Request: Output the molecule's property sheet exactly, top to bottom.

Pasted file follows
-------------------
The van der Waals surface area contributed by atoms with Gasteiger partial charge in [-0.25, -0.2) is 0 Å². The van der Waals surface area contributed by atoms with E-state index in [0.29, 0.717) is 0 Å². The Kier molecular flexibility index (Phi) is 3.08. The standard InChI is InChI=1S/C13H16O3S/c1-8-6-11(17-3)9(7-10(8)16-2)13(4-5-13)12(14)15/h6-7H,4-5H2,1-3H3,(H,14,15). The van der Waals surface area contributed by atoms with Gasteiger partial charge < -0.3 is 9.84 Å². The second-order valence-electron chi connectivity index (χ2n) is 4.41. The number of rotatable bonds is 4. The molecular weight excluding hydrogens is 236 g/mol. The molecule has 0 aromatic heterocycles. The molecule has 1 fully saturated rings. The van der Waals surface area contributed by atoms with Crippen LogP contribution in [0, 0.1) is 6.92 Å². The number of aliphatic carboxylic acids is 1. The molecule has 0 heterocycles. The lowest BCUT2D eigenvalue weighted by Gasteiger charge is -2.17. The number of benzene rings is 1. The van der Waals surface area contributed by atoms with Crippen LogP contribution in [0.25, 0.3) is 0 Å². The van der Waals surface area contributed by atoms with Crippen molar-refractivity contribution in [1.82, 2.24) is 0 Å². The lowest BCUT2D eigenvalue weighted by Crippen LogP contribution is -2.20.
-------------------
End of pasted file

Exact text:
The van der Waals surface area contributed by atoms with Gasteiger partial charge in [-0.25, -0.2) is 0 Å². The van der Waals surface area contributed by atoms with E-state index in [0.29, 0.717) is 0 Å². The Kier molecular flexibility index (Phi) is 3.08. The standard InChI is InChI=1S/C13H16O3S/c1-8-6-11(17-3)9(7-10(8)16-2)13(4-5-13)12(14)15/h6-7H,4-5H2,1-3H3,(H,14,15). The van der Waals surface area contributed by atoms with Gasteiger partial charge < -0.3 is 9.84 Å². The second-order valence-electron chi connectivity index (χ2n) is 4.41. The number of rotatable bonds is 4. The molecular weight excluding hydrogens is 236 g/mol. The molecule has 0 aromatic heterocycles. The molecule has 1 fully saturated rings. The van der Waals surface area contributed by atoms with Crippen LogP contribution in [0, 0.1) is 6.92 Å². The number of aliphatic carboxylic acids is 1. The molecule has 0 heterocycles. The lowest BCUT2D eigenvalue weighted by Gasteiger charge is -2.17. The number of benzene rings is 1. The van der Waals surface area contributed by atoms with Crippen LogP contribution in [0.25, 0.3) is 0 Å². The van der Waals surface area contributed by atoms with Crippen molar-refractivity contribution in [1.82, 2.24) is 0 Å². The lowest BCUT2D eigenvalue weighted by Crippen LogP contribution is -2.20.